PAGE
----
Large U.S. banks reported massive earnings Friday, signaling that the biggest institutions largely shrugged off the banking crisis stemming from Silicon Valley Bank’s collapse.
JPMorgan Chase, the largest bank in the nation, posted $12.6 billion in first-quarter profits, a whopping 52 percent increase from the same period last year.
Wells Fargo’s quarterly profits rose 32 percent compared to the same period last year. Citigroup reported a 23 percent annual increase in profit, while PNC Financial Services’ profits rose around 18 percent. All of the big banks surpassed investors’ profit expectations.
While the Federal Reserve’s interest rate hikes contributed to SVB’s failure — the bank loaded up on long-term treasury bonds that plummeted in value after rates rose — they’re helping the largest lenders.
Trouble ahead? 4 major risks still facing banks and why you should care
JPMorgan, Citigroup and Wells Fargo, three of the four largest U.S. banks, credited the surprisingly strong profits to spiking interest income. Higher interest rates enabled banks to charge more for loans.
The banks added that their exposure to commercial real estate is relatively low. Analysts fear that small and midsize lenders — which hold most of those mortgages — could soon suffer from a wave of defaults as remote and hybrid work drives down the value of office buildings.
Bank filings reveal deposit data
Big banks had been expected to show deposit drops following last month’s bank runs and an influx of deposits into money market funds and other low-risk investments.
But JPMorgan actually saw its deposits rise from $2.34 trillion to $2.38 trillion in the first quarter. PNC’s deposits grew slightly, Citigroup’s deposits remained flat and Wells Fargo’s deposits fell 2 percent.
Commercial bank deposits fell by about $310 billion around the time of SVB’s collapse before recovering slightly in the final month of March, according to Federal Reserve data.
That prompted concerns that more banks could go under.
Analysts pointed to $620 billion in unrealized losses on long-term investments in the banking system that would make it harder for banks to survive a surge in withdrawals.
SVB’s failure prompted wealthy individuals and businesses to pull their money from midsize lenders, which faced the biggest threat of a bank run. They transferred their cash to the largest institutions that are seen as too big to fail.
Still feeling pinched: Here’s where Americans are pulling back their spending as inflation takes a toll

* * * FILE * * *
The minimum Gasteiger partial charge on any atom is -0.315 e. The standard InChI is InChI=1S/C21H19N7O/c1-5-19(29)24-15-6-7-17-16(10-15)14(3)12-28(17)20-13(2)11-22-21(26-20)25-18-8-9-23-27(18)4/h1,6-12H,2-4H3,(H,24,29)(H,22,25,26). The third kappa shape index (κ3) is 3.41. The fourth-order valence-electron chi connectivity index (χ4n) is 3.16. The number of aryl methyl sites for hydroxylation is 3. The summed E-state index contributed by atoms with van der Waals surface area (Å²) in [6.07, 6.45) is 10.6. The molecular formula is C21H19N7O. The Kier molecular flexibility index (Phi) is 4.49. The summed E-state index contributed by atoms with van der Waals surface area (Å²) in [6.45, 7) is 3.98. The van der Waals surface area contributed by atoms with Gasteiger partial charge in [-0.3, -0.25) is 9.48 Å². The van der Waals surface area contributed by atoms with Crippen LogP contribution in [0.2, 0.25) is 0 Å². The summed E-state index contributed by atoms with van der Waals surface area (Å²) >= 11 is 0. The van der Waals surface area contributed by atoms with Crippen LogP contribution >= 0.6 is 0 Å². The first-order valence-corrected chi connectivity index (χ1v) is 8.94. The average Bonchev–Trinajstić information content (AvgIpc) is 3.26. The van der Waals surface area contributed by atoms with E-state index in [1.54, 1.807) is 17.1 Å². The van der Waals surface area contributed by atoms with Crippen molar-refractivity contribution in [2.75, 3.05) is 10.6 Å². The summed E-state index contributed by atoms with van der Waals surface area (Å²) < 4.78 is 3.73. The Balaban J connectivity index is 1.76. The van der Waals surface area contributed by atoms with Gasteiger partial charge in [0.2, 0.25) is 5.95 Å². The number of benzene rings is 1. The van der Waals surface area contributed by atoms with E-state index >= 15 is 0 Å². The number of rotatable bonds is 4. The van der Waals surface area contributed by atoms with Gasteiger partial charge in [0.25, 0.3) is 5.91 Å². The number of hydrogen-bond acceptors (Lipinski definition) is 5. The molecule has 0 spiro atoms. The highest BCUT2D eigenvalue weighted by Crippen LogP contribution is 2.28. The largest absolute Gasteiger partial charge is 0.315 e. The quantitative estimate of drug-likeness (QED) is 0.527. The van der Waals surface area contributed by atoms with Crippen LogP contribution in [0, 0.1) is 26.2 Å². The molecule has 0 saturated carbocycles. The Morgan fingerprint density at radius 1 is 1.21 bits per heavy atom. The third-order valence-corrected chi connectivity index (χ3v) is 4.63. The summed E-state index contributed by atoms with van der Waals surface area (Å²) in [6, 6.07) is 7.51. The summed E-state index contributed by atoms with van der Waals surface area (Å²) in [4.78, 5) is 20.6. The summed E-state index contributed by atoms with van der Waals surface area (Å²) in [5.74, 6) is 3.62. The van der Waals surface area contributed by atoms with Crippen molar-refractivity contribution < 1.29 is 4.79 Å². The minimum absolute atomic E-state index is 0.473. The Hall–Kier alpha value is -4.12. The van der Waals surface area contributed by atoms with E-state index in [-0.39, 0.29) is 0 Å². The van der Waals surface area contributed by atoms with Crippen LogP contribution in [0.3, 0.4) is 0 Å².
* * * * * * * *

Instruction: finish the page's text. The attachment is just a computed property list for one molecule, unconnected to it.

“By definition, these are somewhat flighty deposits because they just came into us. So it’s prudent and appropriate for us to assume that they won’t be particularly stable,” JPMorgan Chief Financial Officer Jeremy Barnum said on an earnings call Friday.
The rush of withdrawals slowed after Treasury Secretary Janet Yellen hinted that regulators would take action to protect all uninsured deposits if other midsize banks went under, like they did with SVB.
Big banks last month banded together to give $30 billion in deposits to San Francisco’s First Republic Bank, which swiftly lost about $70 billion in deposits following the SVB collapse. The move was meant to restore confidence in the regional lender and the banking system more broadly.
First Republic will report its earnings on April 24. The bank had been expected to reveal its balance sheet this week.
Bank executives expressed confidence in regional banks Friday, noting that SVB faced a unique bank run from its client base dominated by tech firms and venture capitalists.
“Our franchise, and those of many other banks, operate with a broader business model and more diversified funding sources,” Wells Fargo CEO Charles Scharf said on an earnings call.
Banks confirm lending slowdown
Big bank executives said Friday that they plan to pull back on lending and set aside more cash in case their existing loans go bad.
Analysts have expressed concern that if bank lending slows to a crawl, a credit crunch could ravage the U.S. economy that relies on financing to grow and add jobs.
“I wouldn’t use the word credit crunch,” JPMorgan CEO Jamie Dimon said on an earnings call Friday. “I just look at it as a kind of a thumb on the scale. It just makes the financing conditions a little bit tighter and increases the odds of a recession.”
Commercial lending by U.S. banks declined by nearly $105 billion in the final two weeks of March, the largest drop on record.
Boom times for some: JPMorgan Chase profits jump 52% amid banking turmoil
There’s no shortage of signs that a recession is looming.
Retail sales fell 1 percent in March as spending at a broad range of retail categories dropped. When adjusting for inflation, retail sales fell 2 percent over the last year, meaning consumers are buying fewer items.
Wholesale inflation fell 0.5 percent last month. That’s a sign that price hikes are finally coming to an end but also a warning that demand is falling rapidly.
Federal Reserve staffers predicted last month that a “mild recession” will hit the U.S. economy starting later this year, followed by a recovery over the subsequent two years. Numerous economists have made similar calls.